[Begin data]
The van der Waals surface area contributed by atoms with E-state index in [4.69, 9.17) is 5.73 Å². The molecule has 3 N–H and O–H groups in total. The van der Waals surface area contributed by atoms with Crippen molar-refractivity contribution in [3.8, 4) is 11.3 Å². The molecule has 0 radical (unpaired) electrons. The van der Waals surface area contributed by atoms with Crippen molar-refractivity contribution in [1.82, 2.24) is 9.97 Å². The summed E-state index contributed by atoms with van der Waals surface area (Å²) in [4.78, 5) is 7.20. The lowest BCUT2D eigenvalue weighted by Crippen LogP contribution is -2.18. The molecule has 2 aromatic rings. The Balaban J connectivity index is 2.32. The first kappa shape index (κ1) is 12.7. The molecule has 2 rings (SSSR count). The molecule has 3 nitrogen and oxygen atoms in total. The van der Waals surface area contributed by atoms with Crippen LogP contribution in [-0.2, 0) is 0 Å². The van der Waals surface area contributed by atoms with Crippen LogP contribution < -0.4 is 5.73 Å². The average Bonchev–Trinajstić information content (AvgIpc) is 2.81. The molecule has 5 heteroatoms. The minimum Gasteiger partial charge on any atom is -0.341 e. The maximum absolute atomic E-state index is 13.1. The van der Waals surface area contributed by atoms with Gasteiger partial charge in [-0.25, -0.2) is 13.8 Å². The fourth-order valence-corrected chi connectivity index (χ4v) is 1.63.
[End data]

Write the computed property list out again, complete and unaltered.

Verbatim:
The van der Waals surface area contributed by atoms with E-state index in [4.69, 9.17) is 5.73 Å². The molecule has 3 N–H and O–H groups in total. The van der Waals surface area contributed by atoms with Crippen molar-refractivity contribution in [3.8, 4) is 11.3 Å². The molecule has 0 radical (unpaired) electrons. The van der Waals surface area contributed by atoms with Crippen molar-refractivity contribution in [1.82, 2.24) is 9.97 Å². The summed E-state index contributed by atoms with van der Waals surface area (Å²) in [4.78, 5) is 7.20. The lowest BCUT2D eigenvalue weighted by Crippen LogP contribution is -2.18. The molecule has 2 aromatic rings. The Balaban J connectivity index is 2.32. The first kappa shape index (κ1) is 12.7. The molecule has 2 rings (SSSR count). The molecule has 3 nitrogen and oxygen atoms in total. The van der Waals surface area contributed by atoms with Crippen LogP contribution in [-0.2, 0) is 0 Å². The van der Waals surface area contributed by atoms with Crippen LogP contribution < -0.4 is 5.73 Å². The average Bonchev–Trinajstić information content (AvgIpc) is 2.81. The molecule has 5 heteroatoms. The minimum Gasteiger partial charge on any atom is -0.341 e. The maximum absolute atomic E-state index is 13.1. The van der Waals surface area contributed by atoms with Gasteiger partial charge in [-0.25, -0.2) is 13.8 Å². The fourth-order valence-corrected chi connectivity index (χ4v) is 1.63.